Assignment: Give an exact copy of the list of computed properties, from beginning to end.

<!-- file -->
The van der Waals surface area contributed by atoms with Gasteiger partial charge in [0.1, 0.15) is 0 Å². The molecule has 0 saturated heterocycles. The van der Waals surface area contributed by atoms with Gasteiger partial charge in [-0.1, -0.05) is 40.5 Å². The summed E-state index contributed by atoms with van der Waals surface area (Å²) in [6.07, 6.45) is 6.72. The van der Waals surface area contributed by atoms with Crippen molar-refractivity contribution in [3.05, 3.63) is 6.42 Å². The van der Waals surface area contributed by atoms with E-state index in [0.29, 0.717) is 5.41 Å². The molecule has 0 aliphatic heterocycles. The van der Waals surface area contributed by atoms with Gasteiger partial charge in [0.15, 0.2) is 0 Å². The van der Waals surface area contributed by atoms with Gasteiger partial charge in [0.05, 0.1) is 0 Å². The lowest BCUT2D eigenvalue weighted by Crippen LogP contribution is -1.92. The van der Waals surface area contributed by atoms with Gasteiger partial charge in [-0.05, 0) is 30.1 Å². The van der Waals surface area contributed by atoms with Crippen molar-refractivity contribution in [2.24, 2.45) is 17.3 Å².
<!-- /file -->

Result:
The van der Waals surface area contributed by atoms with Gasteiger partial charge in [0.1, 0.15) is 0 Å². The molecule has 0 saturated heterocycles. The van der Waals surface area contributed by atoms with Gasteiger partial charge in [-0.1, -0.05) is 40.5 Å². The summed E-state index contributed by atoms with van der Waals surface area (Å²) in [6.07, 6.45) is 6.72. The van der Waals surface area contributed by atoms with Crippen molar-refractivity contribution in [3.05, 3.63) is 6.42 Å². The van der Waals surface area contributed by atoms with E-state index in [0.29, 0.717) is 5.41 Å². The molecule has 0 aliphatic heterocycles. The van der Waals surface area contributed by atoms with Gasteiger partial charge in [0.15, 0.2) is 0 Å². The van der Waals surface area contributed by atoms with Gasteiger partial charge in [0.05, 0.1) is 0 Å². The lowest BCUT2D eigenvalue weighted by Crippen LogP contribution is -1.92. The van der Waals surface area contributed by atoms with Gasteiger partial charge in [-0.05, 0) is 30.1 Å². The van der Waals surface area contributed by atoms with Crippen molar-refractivity contribution in [2.24, 2.45) is 17.3 Å².